What Does Odometer Reading Reported Mean?
The odometer reading reported means that the owner reported the odometer reading to the DMV through an odometer disclosure statement.
What Does Odometer Reading Exempt Mean?
Some vehicles are exempt from needing odometer disclosure statements, so in a sale, the owner can write “exempt” on the title where they would typically record the mileage.
Vehicles with a model year before 2011 that are ten years old are exempt. Vehicles manufactured since 2011 need to be 20 years old before they’ll be exempt from odometer reporting.
Odometers become less accurate as cars age and rack up miles. Also, if a car was driven over 100,000 miles and didn’t change hands, it can be challenging to tell accurate mileage unless the owner discloses that the odometer rolled over.
The exemption is federal, so some states have slightly different regulations and exemptions.
What Is a Federal Odometer Reading?
The Federal Odometer Act requires owners to report vehicle mileage during sales and prohibits tampering. When the seller records the odometer reading, it’s a federal legally binding document.
What Does Odometer Reading No Tenths Mean?
When you fill out forms like the odometer disclosure statement for title transfers, the blank for the odometer reading often says “no tenths.” This phrase simply means that you should write down only whole numbers, not the last digit on the odometer that measures tenths of a mile.
What Is a Certified Odometer Reading?
An odometer disclosure statement is a certified odometer reading because the document is legally binding. When you write the odometer reading on the disclosure statement with the date you took the reading, it becomes the certification date of the odometer reading.
How To Calculate Fuel Economy With The Odometer?
You can use the odometer to figure out the approximate fuel economy of your vehicle. Knowing what the car should be getting, you can determine if the engine isn’t working as it should.
- When your fill-up the gas tank, reset the trip odometer.
- Drive normally until the next time your fill-up.
- At that filling session, write down the number of gallons you added and take note of the trip mileage since the last fill-up. This shows how many miles you drove for that many gallons of gas.
- You can divide the number of miles driven by the number of gallons you put in the tank. For example, if you drove 200 miles on 10 gallons of fuel, the average fuel economy was 20 mpg.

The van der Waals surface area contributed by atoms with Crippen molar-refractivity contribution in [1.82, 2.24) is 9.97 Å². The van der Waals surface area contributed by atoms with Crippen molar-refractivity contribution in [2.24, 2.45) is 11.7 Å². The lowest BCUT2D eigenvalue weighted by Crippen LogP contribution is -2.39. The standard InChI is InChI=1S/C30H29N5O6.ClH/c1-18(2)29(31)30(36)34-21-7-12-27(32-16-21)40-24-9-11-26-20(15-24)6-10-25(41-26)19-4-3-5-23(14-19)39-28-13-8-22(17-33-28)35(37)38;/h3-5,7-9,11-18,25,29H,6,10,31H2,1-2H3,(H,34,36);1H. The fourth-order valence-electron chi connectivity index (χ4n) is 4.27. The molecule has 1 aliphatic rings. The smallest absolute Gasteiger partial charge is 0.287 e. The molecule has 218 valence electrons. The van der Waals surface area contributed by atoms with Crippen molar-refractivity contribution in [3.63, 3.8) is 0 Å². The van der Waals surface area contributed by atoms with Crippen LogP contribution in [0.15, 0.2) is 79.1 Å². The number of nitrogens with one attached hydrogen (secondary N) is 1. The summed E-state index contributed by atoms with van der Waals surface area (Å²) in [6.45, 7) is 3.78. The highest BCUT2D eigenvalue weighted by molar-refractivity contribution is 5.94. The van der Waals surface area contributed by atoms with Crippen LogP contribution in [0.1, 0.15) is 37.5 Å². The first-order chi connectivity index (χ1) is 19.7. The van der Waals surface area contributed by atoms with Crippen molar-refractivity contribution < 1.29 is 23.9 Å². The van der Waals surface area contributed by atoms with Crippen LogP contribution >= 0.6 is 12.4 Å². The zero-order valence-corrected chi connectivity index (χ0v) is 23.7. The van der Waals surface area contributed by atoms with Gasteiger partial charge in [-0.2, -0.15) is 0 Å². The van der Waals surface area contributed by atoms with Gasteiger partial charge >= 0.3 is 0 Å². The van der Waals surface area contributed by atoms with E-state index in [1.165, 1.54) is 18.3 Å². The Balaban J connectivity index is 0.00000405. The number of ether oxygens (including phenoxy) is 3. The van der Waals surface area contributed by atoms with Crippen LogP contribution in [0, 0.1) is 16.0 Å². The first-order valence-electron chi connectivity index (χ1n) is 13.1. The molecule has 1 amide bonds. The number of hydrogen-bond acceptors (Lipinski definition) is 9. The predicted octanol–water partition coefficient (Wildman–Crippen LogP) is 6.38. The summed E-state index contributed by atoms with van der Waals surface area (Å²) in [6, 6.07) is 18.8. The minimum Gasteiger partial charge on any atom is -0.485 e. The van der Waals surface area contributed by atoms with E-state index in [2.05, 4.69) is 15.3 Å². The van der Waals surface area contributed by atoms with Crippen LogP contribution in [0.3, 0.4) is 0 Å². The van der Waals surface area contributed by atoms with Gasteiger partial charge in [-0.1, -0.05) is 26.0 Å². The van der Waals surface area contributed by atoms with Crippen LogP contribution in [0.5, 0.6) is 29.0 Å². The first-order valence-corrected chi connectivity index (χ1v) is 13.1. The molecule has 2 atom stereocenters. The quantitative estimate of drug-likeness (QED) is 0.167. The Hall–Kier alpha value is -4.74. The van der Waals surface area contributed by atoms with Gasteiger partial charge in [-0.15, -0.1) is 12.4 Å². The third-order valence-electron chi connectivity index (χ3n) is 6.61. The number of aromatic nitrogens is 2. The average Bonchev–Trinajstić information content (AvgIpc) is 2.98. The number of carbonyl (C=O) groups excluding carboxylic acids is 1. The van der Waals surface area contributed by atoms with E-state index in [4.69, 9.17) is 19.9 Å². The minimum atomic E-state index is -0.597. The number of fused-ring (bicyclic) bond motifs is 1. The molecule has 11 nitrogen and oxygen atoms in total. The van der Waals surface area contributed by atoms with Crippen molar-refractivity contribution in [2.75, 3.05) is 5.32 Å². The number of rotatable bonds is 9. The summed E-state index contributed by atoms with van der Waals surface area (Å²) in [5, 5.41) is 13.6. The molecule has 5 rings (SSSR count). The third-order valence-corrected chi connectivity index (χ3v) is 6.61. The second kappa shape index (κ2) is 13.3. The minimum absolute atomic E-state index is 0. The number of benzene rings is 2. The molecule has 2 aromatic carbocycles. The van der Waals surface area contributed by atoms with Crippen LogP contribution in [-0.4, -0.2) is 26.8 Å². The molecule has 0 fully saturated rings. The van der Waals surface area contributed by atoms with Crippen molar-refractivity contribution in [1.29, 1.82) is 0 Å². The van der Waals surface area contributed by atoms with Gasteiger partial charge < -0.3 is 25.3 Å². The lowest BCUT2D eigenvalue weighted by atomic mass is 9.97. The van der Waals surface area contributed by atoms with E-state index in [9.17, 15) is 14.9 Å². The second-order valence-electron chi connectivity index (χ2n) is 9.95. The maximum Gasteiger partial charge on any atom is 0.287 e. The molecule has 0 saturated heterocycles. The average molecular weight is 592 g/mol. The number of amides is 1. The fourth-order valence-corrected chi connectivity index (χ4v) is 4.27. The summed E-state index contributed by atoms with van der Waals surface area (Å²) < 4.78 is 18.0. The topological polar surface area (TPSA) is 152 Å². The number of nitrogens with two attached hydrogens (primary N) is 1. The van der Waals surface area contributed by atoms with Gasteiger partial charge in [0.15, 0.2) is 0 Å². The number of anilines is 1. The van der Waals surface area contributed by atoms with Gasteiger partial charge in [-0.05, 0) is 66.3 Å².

To get the most accurate reading, try to record the mileage for an entire tank of fuel. You can also perform the test several times to see a better average.
How Accurate Are Digital Odometers?
Digital odometers are now more common than ever. For one, they are cheaper to install than traditional, mechanical ones; this makes them ideal.
By going digital, you can also implement plenty of new features into them, such as more trips.
With this technology also comes more advanced tracking systems. Each car manufacturer is different, and technology is always improving.
Some systems now use GPS to track the vehicle’s mileage, while others track different vehicle aspects to get the most accurate number possible.
Having a digital odometer opens up the possibility of more accurate tracking, more features, and a better visual experience through the display.
Is It Illegal To Change the Odometer Reading?
Yes. The Federal Odometer Act makes it illegal to tamper with a vehicle’s odometer reading to change the numbers or interfere with the odometer’s operation to display false mileage.
How Can You Verify an Odometer Reading?
You can use the steps listed above to check the odometer reading online through CARFAX, VIN lookup websites, and your state’s DMV services. A title search at the DMV will give you the last recorded odometer reading.
If those numbers are old, you can look for an oil change sticker on the windshield or receipts in the glove compartment. Most oil change stickers suggest the next mileage when you should have an oil change. Their documentation and receipts may also list the number.
Does Tire Size Affect Odometer Reading?
A car’s odometer measures tire rotations based on a tire’s circumference times rotations. The tire’s size doesn’t matter as long as it’s the original size built onto the car. Manufacturers calibrate the odometer to record distance accurately based on the original tire size.
If you change to a smaller or larger tire, you’ll need to have your mechanic calibrate the odometer to the new circumference measurement for it to record the mileage accurately.
What Is the Average Odometer Reading on a New Car?
Most new cars will show mileage on their odometer reading of between 10 and 50 miles. Some vehicles might display as many as 200 miles if they came from a dealership or factory to a showroom some distance away.
Even a brand new car will have more than 0 miles on the odometer because new cars will show miles from being moved during transportation.
If a new car has 200 miles, it might have been transported from a distance or have been used for many test drives before you purchased it. A new car at a dealership lot is more likely to have an odometer reading of three digits than one delivered to you from the factory.